Jeffrey C. O’Brien is an attorney with the Minneapolis-based law firm of Lommen Abdo, P.A. voice of the “Legal Minute on Minnesota Home Talk, heard Saturdays on 1500 ESPN, and a Minnesota State Bar Association Board Certified Real Property Specialist. He can be reached at (612) 336-9317 or via email at

In Focus: The Rental Scam

Avoiding the Rental Scam

Could you recognize a rental scam if you saw one? Rental scams have become a major problem in the rental industry, as scammers have found creative ways to use online rental postings to lure unsuspecting tenants. There are a few different versions of the rental scam, but it basically works like this:

Scammers take property descriptions and images from existing and legitimate postings for rental and sales properties. They re-purpose the information for their own online scam post. The potential tenant finds the property online and is none the wiser that they are reaching out to a scammer. The scammer typically claims to be temporarily out of the country, so the only opportunity to view the property is via a drive-by. Getting the keys to the property only requires a wire transfer deposit to for the application fee, security deposit or first month’s rent.

Before the potentell tale mag-2tial tenant realizes, the scam has been completed. The wired money is lost and the scammer is long gone. Rental scams happen every day and it’s unfortunate to hear about the loss and suffering they cause. But there are ways to combat these scams.

Simply Residential Property Managment does all it can to minimize a scammer’s opportunity to scam tenants. But we also encourage tenants to be vigilant, knowing the warning signs of a rental scam.

Finding the right rental property should be an exciting life event. If you feel you have uncovered a rental scam involving Simply Residential Property Management, please reach out to us immediately.

When Should a Homeowners Policy Become a Landlord Policy?

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Photo credit: Jinx!;

This post was written by Eric Skarnes for Simply Residential Property Management Magazine.

Whether you are currently renting out your home or considering the option, it’s important to know about the differences between a typical “Homeowner’s” policy versus a typical “landlord” insurance policy. It’s common for property owners to make the mistake of keeping their homeowner’s policy even after they have moved out and start using the property as a rental. Should you ever need to file a claim, it’s important to make sure that you have the proper coverage. Unfortunately, people often find out after it is too late, that they should have changed their coverage to a “landlord” policy.

Most homeowner policies state that your home must be “owner-occupied,” or the insurance carrier has the right to deny you any potential claim. You and your family must be living there. For example, if your home incurs fire damage and it is discovered that the fire was caused by a tenant or renter, it gives them an easy-out to deny your claim. Leaving you responsible for the entire cost of repairs!  This can also apply to the “liability” portion of your policy.  If your tenant forgets to shovel the sidewalk and someone slips… falls and gets hurt, or should their dog bite the neighbor, your insurance company will be quick to deny the claim. Once again, you will be left holding the bill. Insurance companies are not in the business of paying out money when they don’t have to.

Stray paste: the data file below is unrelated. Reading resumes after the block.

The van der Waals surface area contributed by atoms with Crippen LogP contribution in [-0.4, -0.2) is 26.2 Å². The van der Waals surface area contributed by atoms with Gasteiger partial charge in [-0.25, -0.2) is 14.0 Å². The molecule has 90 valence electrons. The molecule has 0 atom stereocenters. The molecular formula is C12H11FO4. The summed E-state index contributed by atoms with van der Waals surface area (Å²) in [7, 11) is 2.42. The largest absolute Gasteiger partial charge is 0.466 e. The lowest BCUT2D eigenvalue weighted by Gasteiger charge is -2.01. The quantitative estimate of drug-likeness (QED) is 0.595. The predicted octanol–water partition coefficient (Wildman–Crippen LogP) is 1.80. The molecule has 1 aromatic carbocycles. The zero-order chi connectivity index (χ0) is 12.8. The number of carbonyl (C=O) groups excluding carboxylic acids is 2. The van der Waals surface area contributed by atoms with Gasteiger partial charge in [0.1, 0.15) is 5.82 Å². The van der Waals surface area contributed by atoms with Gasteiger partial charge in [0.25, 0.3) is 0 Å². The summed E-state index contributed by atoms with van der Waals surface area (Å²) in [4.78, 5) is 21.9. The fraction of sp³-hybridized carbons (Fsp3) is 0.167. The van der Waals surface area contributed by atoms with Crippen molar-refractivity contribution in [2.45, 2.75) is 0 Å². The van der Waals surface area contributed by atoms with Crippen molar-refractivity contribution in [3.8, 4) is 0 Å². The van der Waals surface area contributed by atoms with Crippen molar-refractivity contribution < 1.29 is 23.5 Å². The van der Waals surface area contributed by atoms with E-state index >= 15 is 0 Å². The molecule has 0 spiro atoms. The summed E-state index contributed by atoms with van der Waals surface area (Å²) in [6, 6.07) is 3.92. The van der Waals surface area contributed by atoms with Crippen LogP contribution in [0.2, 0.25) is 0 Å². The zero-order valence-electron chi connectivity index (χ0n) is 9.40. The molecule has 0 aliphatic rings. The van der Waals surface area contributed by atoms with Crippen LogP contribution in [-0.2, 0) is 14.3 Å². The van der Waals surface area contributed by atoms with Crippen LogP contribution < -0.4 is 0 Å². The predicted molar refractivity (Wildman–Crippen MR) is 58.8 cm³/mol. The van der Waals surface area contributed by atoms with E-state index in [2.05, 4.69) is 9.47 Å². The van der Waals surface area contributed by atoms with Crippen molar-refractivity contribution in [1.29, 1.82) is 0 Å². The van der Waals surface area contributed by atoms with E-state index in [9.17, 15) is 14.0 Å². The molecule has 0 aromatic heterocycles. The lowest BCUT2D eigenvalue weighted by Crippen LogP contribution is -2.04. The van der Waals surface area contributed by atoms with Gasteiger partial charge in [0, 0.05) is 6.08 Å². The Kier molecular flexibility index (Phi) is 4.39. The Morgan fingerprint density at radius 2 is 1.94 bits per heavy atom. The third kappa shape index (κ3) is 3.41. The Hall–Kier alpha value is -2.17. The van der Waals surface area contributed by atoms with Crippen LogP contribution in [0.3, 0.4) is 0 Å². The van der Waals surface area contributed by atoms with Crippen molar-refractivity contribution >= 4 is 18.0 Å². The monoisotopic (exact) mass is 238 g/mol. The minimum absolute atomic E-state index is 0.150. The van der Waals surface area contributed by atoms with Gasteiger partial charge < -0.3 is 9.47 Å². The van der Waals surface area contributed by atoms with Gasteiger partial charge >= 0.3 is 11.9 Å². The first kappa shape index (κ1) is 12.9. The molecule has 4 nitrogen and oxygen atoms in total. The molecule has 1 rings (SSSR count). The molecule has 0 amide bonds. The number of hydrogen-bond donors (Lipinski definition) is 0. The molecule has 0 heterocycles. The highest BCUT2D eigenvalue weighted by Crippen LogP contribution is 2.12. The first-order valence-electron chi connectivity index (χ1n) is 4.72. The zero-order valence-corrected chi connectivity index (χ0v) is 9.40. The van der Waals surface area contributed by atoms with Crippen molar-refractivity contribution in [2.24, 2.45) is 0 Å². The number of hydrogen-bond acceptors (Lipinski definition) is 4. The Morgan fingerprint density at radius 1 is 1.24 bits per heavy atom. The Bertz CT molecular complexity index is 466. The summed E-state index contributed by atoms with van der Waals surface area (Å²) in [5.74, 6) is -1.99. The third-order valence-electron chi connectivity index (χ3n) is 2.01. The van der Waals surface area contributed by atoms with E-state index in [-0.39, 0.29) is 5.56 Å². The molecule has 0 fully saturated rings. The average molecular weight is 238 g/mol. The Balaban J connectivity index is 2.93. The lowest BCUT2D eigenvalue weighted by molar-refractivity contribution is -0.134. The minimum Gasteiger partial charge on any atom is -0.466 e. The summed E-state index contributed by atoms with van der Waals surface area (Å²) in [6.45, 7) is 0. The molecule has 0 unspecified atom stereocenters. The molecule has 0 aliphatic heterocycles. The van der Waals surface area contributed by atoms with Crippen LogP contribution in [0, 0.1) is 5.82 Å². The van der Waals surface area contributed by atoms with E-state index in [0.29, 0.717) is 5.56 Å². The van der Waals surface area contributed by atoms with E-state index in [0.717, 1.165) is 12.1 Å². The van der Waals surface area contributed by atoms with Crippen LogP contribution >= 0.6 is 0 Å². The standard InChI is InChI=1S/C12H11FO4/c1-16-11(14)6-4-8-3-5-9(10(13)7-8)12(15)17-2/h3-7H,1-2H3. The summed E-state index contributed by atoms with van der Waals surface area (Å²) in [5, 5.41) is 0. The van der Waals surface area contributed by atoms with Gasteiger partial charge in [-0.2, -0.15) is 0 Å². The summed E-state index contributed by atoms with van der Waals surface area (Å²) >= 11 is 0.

Another difference between homeowners and landlord insurance is the need for “Loss of Rent/Income” coverage.  This coverage is included in a landlord policy and pays you rental income should your tenant have to move out while the house is under repair due to a claim. Typically during this time period, the tenant will stop payment until the property is restored and they are able to move back in.  For example, if a water pipe breaks or a kitchen fire occurs, should your tenant have to move out while the damage is repaired, you are paid the rental income by your insurance company.

And finally, just because your current insurance company had a good rate for your homeowner’s policy, it doesn’t mean that they will have a good rate for your landlord policy.  Every company has their “niche” and that niche often changes over time.  Now that your property has become a source of income and a positive cash flow is the goal we recommend reevaluating your insurance on an annual basis. So, do yourself a favor and shop several different companies to make sure you are getting the best coverage and price.

Eric Skarnes is the president of the Twin Cities-based Insurance Warehouse. They offer auto, commercial, life, home, business, and umbrella insurance. He can be reached at (612) 354-2040 or via email at

Be Proactive to Minimize Your Liability as a Landlord


Photo credit: Got Credit

This post was written by Jeff O’Brien for Simply Residential Property Management Magazine.

Last month, I discussed the pertinent legal standards under Minnesota law for when a landlord can be held liable for injuries to tenants and/or their guests.  This month, I’m going to discuss some basic steps that landlords can take to minimize their exposure to such claims.

The Difference Between Liability and Being Sued

When it comes to civil lawsuits, Minnesota – like most states in the U.S. – is known as a “notice pleading” state.  That means that a plaintiff does not have to prove his/her entire case in the complaint.  If the plaintiff has a good faith basis for a claim, their attorney is permitted under the lawyer ethics rules to commence a lawsuit, and the details of the case are then explored later on during discovery, and then come the motions and, well you get the idea.

What does this mean? It means that, even though ultimately you as a landlord may likely prevail in a lawsuit brought by a tenant, you still have to defend the lawsuit.  Hence, taking some additional steps to prevent exposure for a claim brought by a tenant for injuries is a wise course of action.  Here are a few simple steps you should undertake immediately to audit your level of exposure to a tenant claim:

Use of Liability Limiting Entities